XY home position

I think that’s a good idea. At the beginning I thought the head camera would be used more. Right now the head camera seems to perform focusing duty… and that’s all.

I started a new thread about the camera and dat dair head.

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lol, I was reading your reply when you edited it. I thought my eyes just glitch out for a second :stuck_out_tongue:

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Thanks @Tony and @dan for the very eloquent and timely responses.

To summarize where I’m at now:

  1. I understand the head home procedure using the lid cam on the glowforge symbol on the cut head. It would appear to give a consistent result for the physical position in the Glowforge based on lid camera. Lets call this the “cut head home” position. There is an offset from this head home position that dictates the bounds of the cut area physically inside of the unit, but it is not tied to the UI ruler. The upper left corner of this is what glowforge calls the (0,0) position. I completely understand that the head does not need to move to this position, but it does need to know where it is located inside of the Glowfoge so it knows it’s physical limits.
  2. I totally get the idea that you can cut a template hole outline (either the big rectangle from @tony or the @takitus snowflake), turn layers on and off without moving the template, and then engrave the part inside it.
  3. @dan Thanks for the clarifying response on the UI snap to (0,0) point on the ruler not being currently available {added to your hopper} and tying the (0,0) from the UI to a known offset from the glowforge cut head zero {added to the hopper}

My concerns have been heard by @Dan and has graciously added them to the list of development hopper items.

My pestering the subject relates to not having to perform several extra wasteful steps.

Current scenario:
Taping down cardboard blank for each new part to be cut (material and landfill waste), cutting out a hole (laser waste), flipping settings in the cut file from box outline to real cut or engrave to be performed (time waste), placing my real part to be cut in the machine, cutting the real part (real benefit). Any changes to the SVG file, (say I add something to make the lower left corner which make the SVG exterior dimensions larger) will change the file position when it is opened in the UI causing me to have to make a new cut a positioning template.

Alternate scenario if line 3 hopper idea is implemented:
Place corner guide to a known position (using side walls or whatever clever method you want) inside the Glowforge cutting area and simultaneously place the part in machine, open SVG file move it to the UI (0,0) where it automatically snaps into position, then cut the part. Yeh! No special steps! Part is cut 100% accurately! No waste! Changes to my SVG size don’t matter! I put it at (0,0) and cut will be in the right spot on my part. Yeh!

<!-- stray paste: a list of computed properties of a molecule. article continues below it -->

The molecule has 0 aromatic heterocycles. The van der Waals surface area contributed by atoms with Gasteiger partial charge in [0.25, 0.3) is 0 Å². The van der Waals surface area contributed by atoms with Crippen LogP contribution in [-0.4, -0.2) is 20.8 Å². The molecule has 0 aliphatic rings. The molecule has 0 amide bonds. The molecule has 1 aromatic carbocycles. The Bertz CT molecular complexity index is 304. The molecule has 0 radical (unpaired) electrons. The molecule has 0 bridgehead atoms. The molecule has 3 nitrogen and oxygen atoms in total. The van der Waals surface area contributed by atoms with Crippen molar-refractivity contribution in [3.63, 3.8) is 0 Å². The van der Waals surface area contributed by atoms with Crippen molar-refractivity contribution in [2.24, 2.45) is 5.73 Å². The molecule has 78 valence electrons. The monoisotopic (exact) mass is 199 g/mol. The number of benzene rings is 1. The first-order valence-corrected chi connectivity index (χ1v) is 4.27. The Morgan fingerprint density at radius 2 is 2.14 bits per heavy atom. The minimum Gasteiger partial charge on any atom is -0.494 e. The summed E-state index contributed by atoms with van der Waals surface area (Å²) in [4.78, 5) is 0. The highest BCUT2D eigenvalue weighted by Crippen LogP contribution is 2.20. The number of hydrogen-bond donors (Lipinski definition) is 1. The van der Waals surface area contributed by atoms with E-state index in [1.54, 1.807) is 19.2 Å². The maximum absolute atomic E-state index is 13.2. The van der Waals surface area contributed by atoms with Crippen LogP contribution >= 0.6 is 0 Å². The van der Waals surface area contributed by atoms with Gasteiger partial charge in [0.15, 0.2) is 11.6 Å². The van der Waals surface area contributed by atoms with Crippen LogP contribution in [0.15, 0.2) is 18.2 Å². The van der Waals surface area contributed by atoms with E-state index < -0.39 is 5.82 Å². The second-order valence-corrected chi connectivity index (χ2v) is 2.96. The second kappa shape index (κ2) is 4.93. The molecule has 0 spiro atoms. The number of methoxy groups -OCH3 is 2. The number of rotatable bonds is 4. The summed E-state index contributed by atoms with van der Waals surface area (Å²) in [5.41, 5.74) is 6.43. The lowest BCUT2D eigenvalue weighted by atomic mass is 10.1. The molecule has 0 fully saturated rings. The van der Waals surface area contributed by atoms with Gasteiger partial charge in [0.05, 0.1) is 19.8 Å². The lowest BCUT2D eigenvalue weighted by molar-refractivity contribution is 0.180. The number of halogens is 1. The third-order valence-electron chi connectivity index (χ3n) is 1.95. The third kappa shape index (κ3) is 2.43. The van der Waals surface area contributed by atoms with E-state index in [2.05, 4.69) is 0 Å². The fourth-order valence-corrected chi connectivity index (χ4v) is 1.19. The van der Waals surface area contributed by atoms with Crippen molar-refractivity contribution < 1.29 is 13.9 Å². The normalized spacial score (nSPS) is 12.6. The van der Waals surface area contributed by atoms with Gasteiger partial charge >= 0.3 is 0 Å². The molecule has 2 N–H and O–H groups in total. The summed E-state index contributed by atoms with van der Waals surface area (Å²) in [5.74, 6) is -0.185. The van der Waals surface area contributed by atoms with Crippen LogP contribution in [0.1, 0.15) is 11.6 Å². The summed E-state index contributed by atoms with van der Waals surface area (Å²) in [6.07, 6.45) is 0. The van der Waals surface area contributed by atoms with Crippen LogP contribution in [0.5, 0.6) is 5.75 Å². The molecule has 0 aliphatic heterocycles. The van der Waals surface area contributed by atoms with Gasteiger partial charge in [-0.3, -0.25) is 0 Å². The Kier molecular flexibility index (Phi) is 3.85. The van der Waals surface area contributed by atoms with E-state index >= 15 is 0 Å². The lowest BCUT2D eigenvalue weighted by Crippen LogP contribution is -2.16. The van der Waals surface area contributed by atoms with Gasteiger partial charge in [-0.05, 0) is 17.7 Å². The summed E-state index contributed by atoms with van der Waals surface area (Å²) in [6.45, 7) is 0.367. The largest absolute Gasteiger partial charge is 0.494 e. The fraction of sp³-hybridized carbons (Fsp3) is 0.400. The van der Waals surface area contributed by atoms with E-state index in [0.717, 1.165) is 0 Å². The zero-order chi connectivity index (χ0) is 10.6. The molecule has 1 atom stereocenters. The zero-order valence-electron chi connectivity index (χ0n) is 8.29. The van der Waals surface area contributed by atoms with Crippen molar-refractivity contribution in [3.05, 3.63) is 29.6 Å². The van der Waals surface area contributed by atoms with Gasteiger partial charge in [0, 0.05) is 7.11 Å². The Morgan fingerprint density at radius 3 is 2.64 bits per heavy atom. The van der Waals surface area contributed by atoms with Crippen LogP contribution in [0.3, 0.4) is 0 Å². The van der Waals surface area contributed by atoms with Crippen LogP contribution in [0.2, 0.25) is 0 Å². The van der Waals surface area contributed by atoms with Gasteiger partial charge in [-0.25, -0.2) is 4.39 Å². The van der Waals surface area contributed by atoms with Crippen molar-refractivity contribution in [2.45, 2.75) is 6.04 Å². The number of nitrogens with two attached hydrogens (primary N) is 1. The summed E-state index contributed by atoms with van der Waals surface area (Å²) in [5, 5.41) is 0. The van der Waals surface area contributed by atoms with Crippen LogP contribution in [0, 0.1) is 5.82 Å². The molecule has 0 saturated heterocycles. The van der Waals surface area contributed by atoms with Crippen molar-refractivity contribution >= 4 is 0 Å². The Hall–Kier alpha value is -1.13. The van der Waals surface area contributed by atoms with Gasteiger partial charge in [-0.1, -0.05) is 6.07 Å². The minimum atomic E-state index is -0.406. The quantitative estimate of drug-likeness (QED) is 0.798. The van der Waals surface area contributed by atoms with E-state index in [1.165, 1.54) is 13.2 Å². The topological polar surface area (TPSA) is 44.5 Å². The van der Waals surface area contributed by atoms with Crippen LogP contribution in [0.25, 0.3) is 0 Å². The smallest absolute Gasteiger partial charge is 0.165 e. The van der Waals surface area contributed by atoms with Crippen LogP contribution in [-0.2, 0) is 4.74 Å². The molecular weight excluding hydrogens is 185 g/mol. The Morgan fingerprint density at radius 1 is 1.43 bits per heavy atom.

PS on the ruler idea for the Hopper:
4) I’m on board with @takitus idea of having a tool you could place inside the glowforge to establish the (0,0) position and angle in a location other than the upper left corner utilizing the cut head camera. I suggested the same thing back in response line 137.
Get me the two things in line point #3, and this is icing on the cake that could wait a long time.

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What I understood from Tony’s response is that your #3 already exists, although it might need just a little extra work. It is not a snap per se, but if you open an SVG then it will always appear in the same position without you needing to move it. So as long as your drawing takes this into account you should be good. I admit it might take some experimentation, but only the first time.


I guess I didn’t read into it that placing a max cut dimension rectangle around the exterior of every cut file, then placing what you wanted cut a known distance inside from these edges, would then result in a guarantee that when the SVG placed into the UI (without moving it) would auto locate the SVG’s “actual cut” correctly in a consistent location that would allow for a fixed 0,0 to be placed inside the the Glowforge’s cut area and consistent placement of the item to be cut resulting in the accuracy required.

Engineer, not an English major. Run-on sentences abound.


…and exactly. :slight_smile:

No, tony was just referring to it that way to follow the conversation. The “upper left corner” actually changes with the head speed, as when you’re doing high-speed engraving the physical limits are different than when you’re doing slow cuts.

This is a key point: what is being discussed as “0,0” - that is, the northwest most addressible corner - will change with the speed you use.